Customers in Control

At least Lacouture doesn’t have to worry about whether the technology will work. Engineers at Verizon’s laboratories, especially its huge research quadrangle in Waltham, MA, have spent more than a decade looking at packet switching and know it can deliver. “We’re a reality check and a stability check,” says William C. Uliasz, director of Verizon’s optical transport network architecture group in Waltham.

The Waltham lab is where engineers developed a 12,000-page set of requirements for packet switches, to help manufacturers like Nortel develop products. It’s here that researchers attempt to bog down the fastest long-distance network on the planet – 3,000 kilometers of fiber rolled up into a couple dozen spools. And it’s here that software developers created the Universal Media Communicator, a program for desktop PCs that lets users seamlessly transfer calls from cell phones to wireless PDAs to traditional landlines to IP phones, without ever putting anyone on hold. One of the program’s myriad features represents separate phone calls as icons that users can drag and drop to initiate conference calls. The idea is to let the customers control their phone service – where calls reach them, say, or when and whether their phones ring.

It’s unclear how much of the Universal Media Communicator will show up in actual Verizon products; for now, the company is using it to inspire programmers at conventional software companies, including Microsoft, to develop applications for the Verizon network, says Michael Weintraub, director of converged services at the lab. “A lot of people think you want to blow up the public switched telephone network. But what you really want is this evolution” to Internet Protocol, Weintraub says. It isn’t that the current network is so bad – it’s just that packet-switched networks make everything faster, cheaper, and easier to use. And they turn the tables on who has control.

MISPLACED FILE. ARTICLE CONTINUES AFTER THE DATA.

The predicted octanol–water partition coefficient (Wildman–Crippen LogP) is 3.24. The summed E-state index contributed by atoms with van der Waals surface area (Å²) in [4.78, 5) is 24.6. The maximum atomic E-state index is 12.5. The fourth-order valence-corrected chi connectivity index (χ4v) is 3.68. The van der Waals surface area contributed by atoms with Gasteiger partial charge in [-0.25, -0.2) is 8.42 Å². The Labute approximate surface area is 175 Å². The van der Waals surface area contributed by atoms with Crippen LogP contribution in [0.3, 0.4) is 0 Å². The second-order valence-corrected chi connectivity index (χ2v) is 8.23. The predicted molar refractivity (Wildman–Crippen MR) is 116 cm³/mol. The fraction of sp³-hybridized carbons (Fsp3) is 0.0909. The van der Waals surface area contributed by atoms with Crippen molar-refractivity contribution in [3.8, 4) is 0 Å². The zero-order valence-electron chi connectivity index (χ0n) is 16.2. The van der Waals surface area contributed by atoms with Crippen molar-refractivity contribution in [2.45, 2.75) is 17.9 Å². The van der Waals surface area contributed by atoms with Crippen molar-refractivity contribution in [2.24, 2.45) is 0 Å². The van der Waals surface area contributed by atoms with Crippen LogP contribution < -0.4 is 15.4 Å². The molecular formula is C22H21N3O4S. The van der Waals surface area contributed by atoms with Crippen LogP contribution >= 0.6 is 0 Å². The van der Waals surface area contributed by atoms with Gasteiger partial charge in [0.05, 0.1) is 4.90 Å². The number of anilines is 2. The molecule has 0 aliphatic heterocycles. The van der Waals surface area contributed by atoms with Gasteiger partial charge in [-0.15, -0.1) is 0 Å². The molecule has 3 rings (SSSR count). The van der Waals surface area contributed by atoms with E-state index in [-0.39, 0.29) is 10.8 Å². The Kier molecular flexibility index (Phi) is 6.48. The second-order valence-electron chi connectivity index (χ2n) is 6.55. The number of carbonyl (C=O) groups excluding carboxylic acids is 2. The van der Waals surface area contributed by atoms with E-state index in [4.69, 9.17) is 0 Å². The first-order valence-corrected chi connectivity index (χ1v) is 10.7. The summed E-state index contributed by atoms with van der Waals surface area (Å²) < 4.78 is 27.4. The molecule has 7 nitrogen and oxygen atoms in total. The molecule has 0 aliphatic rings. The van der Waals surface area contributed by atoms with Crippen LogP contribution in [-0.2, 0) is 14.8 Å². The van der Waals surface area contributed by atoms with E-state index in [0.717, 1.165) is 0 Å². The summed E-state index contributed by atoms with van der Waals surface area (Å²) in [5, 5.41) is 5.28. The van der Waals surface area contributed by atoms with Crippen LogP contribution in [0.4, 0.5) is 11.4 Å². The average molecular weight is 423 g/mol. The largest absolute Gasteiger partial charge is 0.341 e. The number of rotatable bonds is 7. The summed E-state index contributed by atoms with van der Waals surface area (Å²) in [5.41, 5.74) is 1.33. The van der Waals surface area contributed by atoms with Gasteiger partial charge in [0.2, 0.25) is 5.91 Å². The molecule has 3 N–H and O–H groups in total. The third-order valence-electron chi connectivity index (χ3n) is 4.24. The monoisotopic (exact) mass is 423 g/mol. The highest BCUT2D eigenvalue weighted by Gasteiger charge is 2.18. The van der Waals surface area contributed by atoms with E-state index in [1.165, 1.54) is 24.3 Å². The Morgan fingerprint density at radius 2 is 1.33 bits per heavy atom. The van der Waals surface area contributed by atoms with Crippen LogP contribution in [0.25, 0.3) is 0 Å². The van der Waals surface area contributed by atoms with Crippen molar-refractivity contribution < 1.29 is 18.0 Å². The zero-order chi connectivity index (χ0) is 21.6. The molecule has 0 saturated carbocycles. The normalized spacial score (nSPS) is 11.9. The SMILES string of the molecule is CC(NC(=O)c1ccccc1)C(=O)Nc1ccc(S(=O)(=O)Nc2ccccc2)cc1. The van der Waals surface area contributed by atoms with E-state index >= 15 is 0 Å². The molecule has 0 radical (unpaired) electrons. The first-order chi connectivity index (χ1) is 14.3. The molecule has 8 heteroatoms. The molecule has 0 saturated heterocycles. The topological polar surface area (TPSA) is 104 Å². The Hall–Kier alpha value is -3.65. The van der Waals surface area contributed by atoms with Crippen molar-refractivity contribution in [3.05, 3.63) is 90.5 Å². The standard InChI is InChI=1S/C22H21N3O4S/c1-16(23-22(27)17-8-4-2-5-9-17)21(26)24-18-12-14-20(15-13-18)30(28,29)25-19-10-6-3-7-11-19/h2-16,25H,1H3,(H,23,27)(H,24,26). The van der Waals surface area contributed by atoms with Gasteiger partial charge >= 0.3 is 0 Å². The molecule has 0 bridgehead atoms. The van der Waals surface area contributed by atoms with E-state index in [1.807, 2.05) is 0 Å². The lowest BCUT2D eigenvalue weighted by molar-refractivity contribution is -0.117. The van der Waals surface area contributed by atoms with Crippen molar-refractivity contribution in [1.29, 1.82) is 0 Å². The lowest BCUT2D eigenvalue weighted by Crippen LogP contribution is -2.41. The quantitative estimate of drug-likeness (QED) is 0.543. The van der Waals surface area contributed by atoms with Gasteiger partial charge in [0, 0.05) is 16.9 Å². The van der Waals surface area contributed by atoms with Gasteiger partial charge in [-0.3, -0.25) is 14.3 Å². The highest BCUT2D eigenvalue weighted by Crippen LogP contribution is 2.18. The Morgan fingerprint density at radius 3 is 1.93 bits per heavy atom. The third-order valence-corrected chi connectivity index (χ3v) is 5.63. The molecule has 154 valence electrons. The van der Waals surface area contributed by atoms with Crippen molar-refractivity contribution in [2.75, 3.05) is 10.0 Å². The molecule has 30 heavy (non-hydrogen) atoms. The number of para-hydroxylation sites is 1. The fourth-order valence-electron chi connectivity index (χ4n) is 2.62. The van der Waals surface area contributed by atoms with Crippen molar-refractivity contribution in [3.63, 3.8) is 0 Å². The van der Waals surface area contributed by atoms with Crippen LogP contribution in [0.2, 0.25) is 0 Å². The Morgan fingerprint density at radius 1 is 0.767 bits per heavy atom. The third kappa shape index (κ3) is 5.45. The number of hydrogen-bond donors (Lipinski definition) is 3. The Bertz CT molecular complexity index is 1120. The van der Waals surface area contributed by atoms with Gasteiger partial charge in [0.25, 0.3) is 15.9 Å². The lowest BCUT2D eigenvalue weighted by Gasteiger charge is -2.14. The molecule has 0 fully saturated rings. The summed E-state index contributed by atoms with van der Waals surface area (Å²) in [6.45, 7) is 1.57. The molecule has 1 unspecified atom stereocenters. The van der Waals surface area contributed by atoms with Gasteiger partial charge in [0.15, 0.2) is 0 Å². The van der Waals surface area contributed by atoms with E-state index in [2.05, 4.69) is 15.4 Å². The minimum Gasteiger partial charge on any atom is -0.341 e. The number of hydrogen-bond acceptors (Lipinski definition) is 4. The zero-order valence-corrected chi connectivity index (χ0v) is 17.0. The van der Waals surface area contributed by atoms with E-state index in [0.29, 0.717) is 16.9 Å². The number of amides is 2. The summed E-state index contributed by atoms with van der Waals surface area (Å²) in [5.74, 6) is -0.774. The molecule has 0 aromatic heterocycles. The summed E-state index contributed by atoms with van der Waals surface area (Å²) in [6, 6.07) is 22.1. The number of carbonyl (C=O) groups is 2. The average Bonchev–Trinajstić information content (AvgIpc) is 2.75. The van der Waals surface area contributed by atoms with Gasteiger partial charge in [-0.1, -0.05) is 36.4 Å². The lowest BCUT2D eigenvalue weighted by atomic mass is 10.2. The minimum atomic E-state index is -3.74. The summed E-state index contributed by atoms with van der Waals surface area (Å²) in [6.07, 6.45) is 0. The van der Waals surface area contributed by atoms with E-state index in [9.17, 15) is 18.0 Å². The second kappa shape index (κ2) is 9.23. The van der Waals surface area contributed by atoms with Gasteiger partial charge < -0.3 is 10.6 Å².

But will people pay for the new features enabled by packet switching? Come to think of it, what will people pay for, once voice calling is simply one entrée on a vast menu of potential services?

That’s still the big unknown. The phone companies are famously wrong about when customers will want things. AT&T first demonstrated the videophone in the 1960s. Ten years ago, phone companies thought ISDN was the path to broadband. Then DSL was supposed to be the high-speed enabler for video on demand but became mainly a way to browse the Web faster.

“We always guess wrong,” shrugs Verizon’s Elby. “So we know that we won’t come up with the killer app – but we’ll have the network to support it.”